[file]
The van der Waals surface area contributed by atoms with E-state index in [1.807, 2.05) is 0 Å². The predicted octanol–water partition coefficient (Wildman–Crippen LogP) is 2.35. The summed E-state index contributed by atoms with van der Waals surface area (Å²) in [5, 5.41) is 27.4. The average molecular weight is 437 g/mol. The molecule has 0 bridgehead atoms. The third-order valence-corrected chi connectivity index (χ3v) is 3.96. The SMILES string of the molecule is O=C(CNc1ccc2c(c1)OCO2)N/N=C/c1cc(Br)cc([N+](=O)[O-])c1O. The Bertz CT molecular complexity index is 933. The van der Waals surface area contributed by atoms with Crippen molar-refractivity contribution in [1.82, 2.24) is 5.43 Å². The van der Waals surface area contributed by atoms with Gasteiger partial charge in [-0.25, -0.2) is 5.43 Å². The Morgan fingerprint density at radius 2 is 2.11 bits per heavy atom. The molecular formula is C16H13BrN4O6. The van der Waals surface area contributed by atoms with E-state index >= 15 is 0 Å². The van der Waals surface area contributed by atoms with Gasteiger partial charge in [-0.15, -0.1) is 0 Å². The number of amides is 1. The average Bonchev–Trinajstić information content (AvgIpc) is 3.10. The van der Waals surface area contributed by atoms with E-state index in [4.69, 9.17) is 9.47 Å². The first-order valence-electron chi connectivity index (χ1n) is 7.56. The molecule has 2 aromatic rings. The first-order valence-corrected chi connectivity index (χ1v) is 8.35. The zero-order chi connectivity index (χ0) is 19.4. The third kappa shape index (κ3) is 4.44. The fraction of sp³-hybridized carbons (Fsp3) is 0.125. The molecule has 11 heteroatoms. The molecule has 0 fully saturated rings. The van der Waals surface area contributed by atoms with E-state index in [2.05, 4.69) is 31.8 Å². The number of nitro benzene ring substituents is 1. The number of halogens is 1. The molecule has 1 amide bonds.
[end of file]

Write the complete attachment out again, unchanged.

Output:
The van der Waals surface area contributed by atoms with E-state index in [1.807, 2.05) is 0 Å². The predicted octanol–water partition coefficient (Wildman–Crippen LogP) is 2.35. The summed E-state index contributed by atoms with van der Waals surface area (Å²) in [5, 5.41) is 27.4. The average molecular weight is 437 g/mol. The molecule has 0 bridgehead atoms. The third-order valence-corrected chi connectivity index (χ3v) is 3.96. The SMILES string of the molecule is O=C(CNc1ccc2c(c1)OCO2)N/N=C/c1cc(Br)cc([N+](=O)[O-])c1O. The Bertz CT molecular complexity index is 933. The van der Waals surface area contributed by atoms with Crippen molar-refractivity contribution in [1.82, 2.24) is 5.43 Å². The van der Waals surface area contributed by atoms with Gasteiger partial charge in [-0.25, -0.2) is 5.43 Å². The Morgan fingerprint density at radius 2 is 2.11 bits per heavy atom. The molecular formula is C16H13BrN4O6. The van der Waals surface area contributed by atoms with E-state index >= 15 is 0 Å². The van der Waals surface area contributed by atoms with Gasteiger partial charge in [-0.15, -0.1) is 0 Å². The number of amides is 1. The average Bonchev–Trinajstić information content (AvgIpc) is 3.10. The van der Waals surface area contributed by atoms with E-state index in [4.69, 9.17) is 9.47 Å². The first-order valence-electron chi connectivity index (χ1n) is 7.56. The molecule has 2 aromatic rings. The first-order valence-corrected chi connectivity index (χ1v) is 8.35. The zero-order chi connectivity index (χ0) is 19.4. The third kappa shape index (κ3) is 4.44. The fraction of sp³-hybridized carbons (Fsp3) is 0.125. The molecule has 11 heteroatoms. The molecule has 0 fully saturated rings. The van der Waals surface area contributed by atoms with E-state index in [2.05, 4.69) is 31.8 Å². The number of nitro benzene ring substituents is 1. The number of halogens is 1. The molecule has 1 amide bonds.